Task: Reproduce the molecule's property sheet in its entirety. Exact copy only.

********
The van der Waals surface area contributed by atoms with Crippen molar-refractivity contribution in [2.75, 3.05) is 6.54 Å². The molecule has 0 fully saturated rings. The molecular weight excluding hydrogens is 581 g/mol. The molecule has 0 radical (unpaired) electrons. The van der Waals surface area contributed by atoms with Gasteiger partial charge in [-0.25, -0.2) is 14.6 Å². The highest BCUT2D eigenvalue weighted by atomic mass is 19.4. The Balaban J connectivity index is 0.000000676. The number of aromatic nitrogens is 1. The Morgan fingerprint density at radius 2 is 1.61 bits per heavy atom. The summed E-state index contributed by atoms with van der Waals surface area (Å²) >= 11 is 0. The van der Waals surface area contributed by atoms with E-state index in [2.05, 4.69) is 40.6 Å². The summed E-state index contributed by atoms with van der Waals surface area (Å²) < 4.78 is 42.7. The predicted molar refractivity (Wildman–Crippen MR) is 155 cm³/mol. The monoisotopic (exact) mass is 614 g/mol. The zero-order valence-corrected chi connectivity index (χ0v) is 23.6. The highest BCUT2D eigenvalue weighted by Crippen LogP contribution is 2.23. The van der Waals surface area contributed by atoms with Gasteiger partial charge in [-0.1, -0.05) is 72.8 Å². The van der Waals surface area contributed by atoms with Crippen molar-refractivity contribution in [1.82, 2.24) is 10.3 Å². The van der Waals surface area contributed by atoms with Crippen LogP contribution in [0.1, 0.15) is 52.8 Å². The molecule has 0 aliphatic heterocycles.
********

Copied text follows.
The van der Waals surface area contributed by atoms with Crippen molar-refractivity contribution in [2.75, 3.05) is 6.54 Å². The molecule has 0 fully saturated rings. The molecular weight excluding hydrogens is 581 g/mol. The molecule has 0 radical (unpaired) electrons. The van der Waals surface area contributed by atoms with Gasteiger partial charge in [-0.25, -0.2) is 14.6 Å². The highest BCUT2D eigenvalue weighted by atomic mass is 19.4. The Balaban J connectivity index is 0.000000676. The number of aromatic nitrogens is 1. The Morgan fingerprint density at radius 2 is 1.61 bits per heavy atom. The summed E-state index contributed by atoms with van der Waals surface area (Å²) >= 11 is 0. The van der Waals surface area contributed by atoms with E-state index in [2.05, 4.69) is 40.6 Å². The summed E-state index contributed by atoms with van der Waals surface area (Å²) < 4.78 is 42.7. The predicted molar refractivity (Wildman–Crippen MR) is 155 cm³/mol. The monoisotopic (exact) mass is 614 g/mol. The zero-order valence-corrected chi connectivity index (χ0v) is 23.6. The highest BCUT2D eigenvalue weighted by Crippen LogP contribution is 2.23. The van der Waals surface area contributed by atoms with Gasteiger partial charge in [-0.1, -0.05) is 72.8 Å². The van der Waals surface area contributed by atoms with Crippen molar-refractivity contribution in [1.82, 2.24) is 10.3 Å². The van der Waals surface area contributed by atoms with Crippen LogP contribution in [0.1, 0.15) is 52.8 Å². The molecule has 0 aliphatic heterocycles.